General Grammar Syntax

General rule syntax

  • Basic EBNF rule syntax
    • 'c' is a character reference, only valid in lexer grammar.
    • "string" is a string reference in lexer grammar, a literal reference in parser or tree parser grammar.
    • <CHAR1..CHAR2, CHAR3 - CHAR4, CHAR5> is a character set reference, only valid in lexer grammar. It means the set of character from CHAR1 to CHAR2 and CHAR3 but excluded CHAR4 and CHAR5.
    • <TOKEN1, TOKEN2 - EXCLUDE1, EXCLUDE2> is a token set reference, only valid in parser and tree parser grammars.
    • <TOKEN> is a token reference. A degenerated form of the general token set syntax below.
    • rule() is a rule reference.
    • (Choice | Choice ...) is an EBNF block that the any one of choices should occurs exactly once.
    • (Choice | Choice ...)? or [ Choice | Choice ] is an EBNF block that any one of the choices may occurs zero or one time.
    • (Choice | Choice ...)+ is an EBNF block that the choices should occurs at least once.
    • (Choice | Choice ...)* is an EBNF block that the choices may occurs zero or more times.
    • (Choice | Choice ...):n or (Choice | Choice ...):0,max is an EBNF block that the choices may occurs n times or 0 to max times.

      • This construct is still experimental.
      • To simplify follow set calculation, the ():min,max construct can only accept simple charSet or tokenSet elements. In particular, nested ()?, ()*, ()+, ruleRef or treeRef are invalid.
      • Also ():n construct is implicitly greedy and LLK do not check it for choice follow conflicts.
    • #node[:label] specify the node name for a rule or an element. Element descriptor may has an optional label (to be used in place of llkThis) since multiple element nodes may be declared in a rule.
    Study LLK.ll and other distributed grammars would be the easiest way to understand the detail syntax and their use.
  • Alias rule
  • Alias rule has syntax like:
    alias_rule_name = target_rule_name | <charset>;
    Where target_rule_name is name of another rule (which may also be an alias rule, as long as there is no cycle and end of the chain is a normal rule). The alias rule is simply an alias name for the target rule. Any reference to it is substituted by a reference to the target rule before code generation. For lexer grammar, the right hand side can also be a charset. In that case, the named charset can later be referenced through the alias name, example:
    ALPHANUM = <'a'..'z', '0'..'9'>;
        <ALPHANUM, '_'>
  • Empty rule.
  • Sometimes a lexer, parser or treeparser rule would return different token depending on context. Since each rule can declare only one token type, the other token types has to be declared separately as empty rules. Example:
    void NUMBER() : {}
        %LOOKAHEAD(( Digit() )+ ( '.' | 'e' | 'E' ))
        Real() ( RealSuffix() )?
        { llkType=REAL; }
        Int() ( IntSuffix() )?
        { llkType=DECIMAL; }
        Octal() ( IntSuffix() )?
        { llkType=OCTAL; }
        Hex() ( IntSuffix() )?
        { llkType=HEX; }
    protected int Dot(): {
        int type=DOT;
            { type=RANGE; }
            ( Digit() )+ ( Exponent() )? ( RealSuffix() )?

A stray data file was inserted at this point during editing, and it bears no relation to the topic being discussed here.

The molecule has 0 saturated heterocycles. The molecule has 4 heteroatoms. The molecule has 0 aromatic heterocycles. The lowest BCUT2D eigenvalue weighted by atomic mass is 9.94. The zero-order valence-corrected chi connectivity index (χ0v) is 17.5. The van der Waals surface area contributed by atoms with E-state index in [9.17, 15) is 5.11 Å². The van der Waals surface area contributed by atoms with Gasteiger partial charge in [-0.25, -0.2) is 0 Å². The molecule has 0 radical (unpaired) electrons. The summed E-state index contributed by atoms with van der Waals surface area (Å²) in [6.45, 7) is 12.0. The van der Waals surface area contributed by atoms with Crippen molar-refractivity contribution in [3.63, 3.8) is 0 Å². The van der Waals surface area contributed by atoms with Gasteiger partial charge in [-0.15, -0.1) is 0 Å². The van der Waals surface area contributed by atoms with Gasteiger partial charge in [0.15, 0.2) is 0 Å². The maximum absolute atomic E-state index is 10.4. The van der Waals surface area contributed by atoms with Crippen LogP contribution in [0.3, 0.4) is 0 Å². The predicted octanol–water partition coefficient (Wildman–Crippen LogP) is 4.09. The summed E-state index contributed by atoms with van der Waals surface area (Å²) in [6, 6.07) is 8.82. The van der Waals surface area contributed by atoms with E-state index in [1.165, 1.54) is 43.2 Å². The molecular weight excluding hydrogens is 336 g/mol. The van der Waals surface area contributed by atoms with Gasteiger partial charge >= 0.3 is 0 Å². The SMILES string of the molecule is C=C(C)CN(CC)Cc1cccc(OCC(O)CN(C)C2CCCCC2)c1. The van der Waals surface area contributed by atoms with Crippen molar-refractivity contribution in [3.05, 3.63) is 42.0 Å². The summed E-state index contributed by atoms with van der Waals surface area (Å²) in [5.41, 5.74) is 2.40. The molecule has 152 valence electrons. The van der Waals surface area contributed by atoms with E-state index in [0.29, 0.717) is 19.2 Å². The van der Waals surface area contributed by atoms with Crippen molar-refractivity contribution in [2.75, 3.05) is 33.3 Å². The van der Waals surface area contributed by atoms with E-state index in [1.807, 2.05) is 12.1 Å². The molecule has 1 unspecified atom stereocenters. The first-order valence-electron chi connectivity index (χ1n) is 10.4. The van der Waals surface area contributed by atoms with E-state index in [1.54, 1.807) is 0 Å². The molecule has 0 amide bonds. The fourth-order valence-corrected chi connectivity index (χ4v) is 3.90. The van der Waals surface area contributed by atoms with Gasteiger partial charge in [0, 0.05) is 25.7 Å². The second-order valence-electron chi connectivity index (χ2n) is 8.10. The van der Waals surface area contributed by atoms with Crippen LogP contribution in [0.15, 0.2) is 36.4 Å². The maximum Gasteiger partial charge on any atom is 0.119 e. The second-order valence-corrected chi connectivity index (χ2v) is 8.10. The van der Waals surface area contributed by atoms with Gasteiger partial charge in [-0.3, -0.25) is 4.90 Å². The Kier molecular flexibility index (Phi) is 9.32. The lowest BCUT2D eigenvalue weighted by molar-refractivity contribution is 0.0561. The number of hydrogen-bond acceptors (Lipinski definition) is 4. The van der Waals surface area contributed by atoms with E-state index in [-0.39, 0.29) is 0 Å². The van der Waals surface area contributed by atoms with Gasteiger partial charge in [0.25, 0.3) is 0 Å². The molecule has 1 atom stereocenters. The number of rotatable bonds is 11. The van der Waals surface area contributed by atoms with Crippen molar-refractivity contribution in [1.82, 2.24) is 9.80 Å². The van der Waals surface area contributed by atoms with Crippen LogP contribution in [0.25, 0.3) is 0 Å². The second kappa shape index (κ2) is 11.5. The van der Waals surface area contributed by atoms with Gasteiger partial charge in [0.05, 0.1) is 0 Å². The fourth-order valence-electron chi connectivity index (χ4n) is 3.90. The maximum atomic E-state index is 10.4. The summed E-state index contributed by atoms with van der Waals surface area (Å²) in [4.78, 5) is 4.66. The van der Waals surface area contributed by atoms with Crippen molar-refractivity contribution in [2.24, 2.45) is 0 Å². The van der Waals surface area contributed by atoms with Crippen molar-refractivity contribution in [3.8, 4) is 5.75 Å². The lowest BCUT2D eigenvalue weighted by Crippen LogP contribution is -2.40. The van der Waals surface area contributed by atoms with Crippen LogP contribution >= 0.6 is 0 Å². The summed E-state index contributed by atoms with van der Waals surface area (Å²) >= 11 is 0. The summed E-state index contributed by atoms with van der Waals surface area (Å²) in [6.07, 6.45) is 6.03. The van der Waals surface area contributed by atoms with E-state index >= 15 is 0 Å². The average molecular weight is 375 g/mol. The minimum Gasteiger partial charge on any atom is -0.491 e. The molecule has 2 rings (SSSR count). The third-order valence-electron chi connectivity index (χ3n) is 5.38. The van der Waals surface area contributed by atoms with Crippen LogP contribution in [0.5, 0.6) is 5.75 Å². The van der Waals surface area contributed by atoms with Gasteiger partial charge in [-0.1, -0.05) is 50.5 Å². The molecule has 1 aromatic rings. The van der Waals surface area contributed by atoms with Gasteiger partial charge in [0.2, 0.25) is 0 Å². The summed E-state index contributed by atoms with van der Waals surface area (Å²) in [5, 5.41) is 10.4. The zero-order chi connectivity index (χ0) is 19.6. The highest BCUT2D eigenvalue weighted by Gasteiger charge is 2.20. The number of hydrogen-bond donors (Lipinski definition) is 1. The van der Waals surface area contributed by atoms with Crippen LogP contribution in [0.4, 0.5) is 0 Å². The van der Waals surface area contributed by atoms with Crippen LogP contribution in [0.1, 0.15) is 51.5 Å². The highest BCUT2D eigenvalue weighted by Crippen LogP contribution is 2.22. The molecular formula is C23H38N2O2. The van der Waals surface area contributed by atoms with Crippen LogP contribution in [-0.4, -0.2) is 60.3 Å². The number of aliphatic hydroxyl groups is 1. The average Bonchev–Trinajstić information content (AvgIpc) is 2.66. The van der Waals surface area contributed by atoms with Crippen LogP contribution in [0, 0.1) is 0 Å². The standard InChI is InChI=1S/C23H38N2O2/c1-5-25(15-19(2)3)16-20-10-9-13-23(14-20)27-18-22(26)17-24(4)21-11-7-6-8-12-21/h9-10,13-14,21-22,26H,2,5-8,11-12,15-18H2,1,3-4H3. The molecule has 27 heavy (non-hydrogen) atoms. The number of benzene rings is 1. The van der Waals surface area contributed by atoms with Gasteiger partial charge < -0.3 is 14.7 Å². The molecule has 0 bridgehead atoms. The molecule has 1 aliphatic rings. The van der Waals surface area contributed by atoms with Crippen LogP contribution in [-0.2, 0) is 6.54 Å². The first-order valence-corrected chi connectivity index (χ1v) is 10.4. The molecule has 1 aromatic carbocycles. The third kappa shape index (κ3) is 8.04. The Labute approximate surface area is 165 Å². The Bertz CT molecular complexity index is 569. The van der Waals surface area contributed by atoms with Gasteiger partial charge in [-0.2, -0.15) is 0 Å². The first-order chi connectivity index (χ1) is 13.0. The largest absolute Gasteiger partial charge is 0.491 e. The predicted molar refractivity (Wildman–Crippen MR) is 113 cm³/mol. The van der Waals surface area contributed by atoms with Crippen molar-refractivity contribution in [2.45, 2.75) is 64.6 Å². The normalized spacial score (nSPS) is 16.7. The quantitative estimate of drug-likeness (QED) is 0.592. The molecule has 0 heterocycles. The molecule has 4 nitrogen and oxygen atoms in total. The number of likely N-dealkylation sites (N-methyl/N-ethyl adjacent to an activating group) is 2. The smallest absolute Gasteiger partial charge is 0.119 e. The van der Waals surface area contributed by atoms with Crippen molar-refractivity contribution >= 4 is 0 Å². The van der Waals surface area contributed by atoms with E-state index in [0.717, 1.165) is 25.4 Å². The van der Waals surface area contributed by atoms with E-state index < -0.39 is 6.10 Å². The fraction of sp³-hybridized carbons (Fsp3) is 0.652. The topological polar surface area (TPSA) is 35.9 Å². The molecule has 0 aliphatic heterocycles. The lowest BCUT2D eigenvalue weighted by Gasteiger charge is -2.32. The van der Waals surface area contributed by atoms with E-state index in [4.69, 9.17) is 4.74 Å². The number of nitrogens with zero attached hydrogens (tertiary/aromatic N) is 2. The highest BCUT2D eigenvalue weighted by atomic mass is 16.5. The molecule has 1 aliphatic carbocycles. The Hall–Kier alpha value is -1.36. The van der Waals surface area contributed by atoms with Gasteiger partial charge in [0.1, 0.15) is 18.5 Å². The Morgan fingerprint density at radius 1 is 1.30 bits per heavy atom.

{ type= REAL; }
    { return type; }
    Here the lexer rule NUMBER do not return a token of type NUMBER but type REAL, DECIMAL, ... etc. depending on the parse result. REAL, DECIMAL, ... etc are declared as empty lexer rule.
  • DOT and RANGE are also declared as empty rules instead of literal rules. If they are declared as literal rules, the literal rules would have conflict with the Dot() rule, which is require to parse REAL. Note that since DOT and RANGE are not declared as literal rule, they cannot be used literally (as "." or "..") in the parser grammar, they have to be referenced as <DOT> and <RANGE>.
  • Labels.
  • Each reference (charSet(), tokenSet(), ruleRef() or treeRef()) can be prefixed by a label and an operator. Example:
    int rule(int mod) : {
        LLKToken start, end;
        boolean ok;
        start="{" ok=MatchPair(LBRACE, RBRACE, 1) end="}"
    LLK accept the following operators:
    "=" | "|=" | "&=" | "^=" | "+=" | "-=" | "*=" | "/=" | "%=" | "<<=" | ">>=" | ":"
    The operators work just like they are in Java (and other languages). ":" works like "=" except that the label would be automatically declared, as in ANTLR. For treeRef(), LLK also automatically cast the right hand side of the ":" operator to the label type. The labels can be used multiple times as long as the context expected a type that is compatible with the type of the label.
  • Declaration block and Optional return action block.
  • Declaration block is inserted before any generated code and the optional return action block is appended after any generated code.
  • Variables for a rule (especially the return variable) are usually declared in the declaration block to ensure the variable is available throughout the rule method. Since code generator may generate local code blocks, variable declared inside rule actions may not be available outside the user action where it is declared. It is also good practice to initialize the return value variable to avoid uninitialized variable warnings when there are generated exception handling code.
  • Action in the return action block are executed after all generated code, in particular, the tree building code or error handling code. It is good practice, and sometimes required, to always put return statement for the rule in the return action block.
  • Public vs protected/private rules.
  • Each rule is typically expanded into a method in the declared language. Unless otherwise specified, most rule can be declared with access modifiers (public, protected and private) just as declaring a method. However, modifiers sometimes takes on special meanings beyond what they mean for method declarations. Typically, non-public rules means they can be referenced from other rules in the grammar only.